Tuesday, August 26, 2014

Tindora (Coccinia grandis)


Coccinia grandis is a perennial cucurbit commonly known as tindora or ivy gourd. The striped fruits are about 2 inches long and are edible raw or cooked. When approaching maturity, they start turning red from the inside out, and from the distal end of the fruit to the stem.

They are edible while still green and have a crunchy texture. As they turn red, the fruit becomes sweeter and very soft.

They make a very attractive addition to a vegetable tray. Young leaves and stems are also edible after cooking.

Even the thick roots are edible after cooking, and have a delicious flavor.

Tindora is a climbing vine which attaches itself by tendrils. The leaves are palmate and about 3 to 4 inches across. Vines can grow up to 9 feet in length, branching at any point along the stem, and rooting if they touch the ground.

Flowers are white, open for a single day, and are about the same size as the leaves. Flowering and fruiting can occur nearly year-round in frost-free climates, but it is most productive during the warm months when the plant is in active growth. Male and female flowers occur on separate plants. The time from flower to harvest is about 2-3 weeks.

Coccinia grandis is native to tropical Asia and Africa, and is recommended for USDA Zones 8-11 (perennial in the coldest zones and evergreen in frost-free areas). It will grow in nearly any soil type, and needs full sun to be most productive.

Unharvested fruits drop seeds, and over time the offspring can become invasive. It has naturalized in tropical regions around the world, and is listed as a noxious weed in Hawaii and Western Australia.

There is a sterile cultivar that is preferred for home gardeners, and this is the variety that I grow. It produces parthenocarpic fruit, so no male plant is required. The seeds you see in the photo of the cut fruit above never develop fully, and are not viable.

According to WebMD, research suggests tindora might improve blood sugar control in patients with type 2 diabetes. Studies have also shown Coccinia grandis has anti-cholesterol, anti-inflammatory, anti-ulcer and anti-oxidant properties.

The dormant bare-root crowns are available for purchase during the winter months. The potted plants are available at my local markets year-round.
Buy tindora crowns here!


18 comments:

Priscilla @ Homegrown Delight said...

That's an interesting cucurbit and I love the color. How neat that they're perennial. Are they sweet? How do you cook them? Have a great week!

Grower Jim said...

Priscilla,
I like mine raw, but you can eat them steamed or sauteed with a little onion, garlic and turmeric. They are slightly sweet, especially the red ones, but most of the flavor comes from whatever you add when cooking.

Sheila O said...

I have a few of these plants growing, but they're not doing well. They are in the shade except for first thing in the morning. Now I know they need to be moved! So glad you posted about this plant!

Grower Jim said...

Sheila, mine are in full sun and very prolific!

Ian R said...

I've been looking online to order seeds and came across some people saying that tindora won't produce fruit the first year unless you start with a cutting. Have you found this true? I'd really like to add this to my perennial beds and hoping I don't have to wait a year for fruits... Thanks for the info.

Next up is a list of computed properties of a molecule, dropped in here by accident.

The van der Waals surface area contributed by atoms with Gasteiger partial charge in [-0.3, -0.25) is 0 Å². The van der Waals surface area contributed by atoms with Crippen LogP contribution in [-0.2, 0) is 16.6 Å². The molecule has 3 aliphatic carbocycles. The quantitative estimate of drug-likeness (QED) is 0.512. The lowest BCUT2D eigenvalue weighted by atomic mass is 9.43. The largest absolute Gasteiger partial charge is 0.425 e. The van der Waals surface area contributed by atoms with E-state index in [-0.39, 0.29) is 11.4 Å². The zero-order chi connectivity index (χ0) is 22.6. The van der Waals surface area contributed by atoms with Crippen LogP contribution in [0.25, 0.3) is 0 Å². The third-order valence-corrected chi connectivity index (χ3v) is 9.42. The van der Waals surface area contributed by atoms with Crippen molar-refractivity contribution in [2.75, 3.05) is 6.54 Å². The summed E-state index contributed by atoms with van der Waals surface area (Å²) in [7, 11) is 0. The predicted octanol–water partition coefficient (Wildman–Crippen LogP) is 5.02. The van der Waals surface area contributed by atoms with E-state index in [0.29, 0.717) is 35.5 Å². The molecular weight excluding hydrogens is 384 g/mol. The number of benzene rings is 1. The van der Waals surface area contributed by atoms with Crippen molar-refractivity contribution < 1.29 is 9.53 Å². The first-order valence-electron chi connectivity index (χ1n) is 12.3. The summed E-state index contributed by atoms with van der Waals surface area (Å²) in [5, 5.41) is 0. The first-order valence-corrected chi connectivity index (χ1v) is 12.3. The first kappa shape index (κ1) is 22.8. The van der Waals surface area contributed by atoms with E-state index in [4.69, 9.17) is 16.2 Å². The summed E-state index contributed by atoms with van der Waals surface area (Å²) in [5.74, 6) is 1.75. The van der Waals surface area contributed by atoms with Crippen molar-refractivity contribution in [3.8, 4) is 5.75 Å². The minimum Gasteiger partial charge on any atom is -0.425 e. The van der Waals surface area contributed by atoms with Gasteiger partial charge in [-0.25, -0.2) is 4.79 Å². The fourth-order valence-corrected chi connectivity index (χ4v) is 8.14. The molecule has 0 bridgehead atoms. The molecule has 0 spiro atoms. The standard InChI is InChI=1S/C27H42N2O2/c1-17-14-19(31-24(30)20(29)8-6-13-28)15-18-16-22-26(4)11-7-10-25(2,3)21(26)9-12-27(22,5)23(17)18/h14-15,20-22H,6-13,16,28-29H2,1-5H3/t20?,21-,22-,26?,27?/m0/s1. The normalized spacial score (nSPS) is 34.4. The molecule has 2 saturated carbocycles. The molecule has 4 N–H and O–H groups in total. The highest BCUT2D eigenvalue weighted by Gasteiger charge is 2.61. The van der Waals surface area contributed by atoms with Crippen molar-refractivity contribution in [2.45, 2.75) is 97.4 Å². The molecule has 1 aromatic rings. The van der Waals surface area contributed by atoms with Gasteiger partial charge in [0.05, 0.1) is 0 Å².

Grower Jim said...

Ian, I grow the sterile variety so I can't verify anything about growing them from seed. My plant was grown by simple layering and did produce the first year.

Ian R said...

Jim, sorry i misread the post, I didn't realize you grew the sterile cultivar. I was worried about the invasiveness of the regular variety. Do you sell any starts or know when I can find some? Thanks!

Grower Jim said...

Ian, I won't have any ready to sell until late spring. The only other person I know that might have some is in Arcadia. It's not a very common vegetable here. Email me at the address in my profile if you want his contact info.

Grower Jim said...

For people in the Orlando, FL area, I do now have plants available to sell. Thank you!

Ian R said...

Hey Jim,
The plants I purchased from you are doing beautifully. Are you able to ship tindora at all?
Thanks,
Ian

Grower Jim said...

Ian, I'm not shipping them during the growing season, but I hope to be able to ship dormant, bare-root plants during the winter. Thank you!

Joseph said...

I'd love to get a bare root plant shipped...let me know if it's possible...Thanks, Joseph

Jeyashree said...

hi Jim, will you be shipping tindora cuttings now? Please let me know. I am interested in buying

thanks!

Grower Jim said...

Everyone will be happy to know that I am now digging bare-root tindora crowns for shipping! This is the sterile cultivar that can not be grown from seed. Click on the link at the bottom of the post to place an order.
Thank you!

Ansa Suseelan said...

Hi,
Could you please let us know how can we order? We have been trying to get Tindora vine for long, we live in Dallas, TX.

Grower Jim said...

Ansa Suseelan,
To order tindora you just click on the link that says "Buy tindora crowns here!".
Or you can click on the "Buy Plants" tab at the top of the page. It takes you to the same place.

cennis said...

Hey Jim, have you grown these from tip cuttings? I was getting passionflower cuttings and snipped a few of these before I came inside to read that people are mostly growing from seed or root crowns.

Grower Jim said...

Cennis,
Tip cuttings are difficult, but hardwood cuttings are easy.

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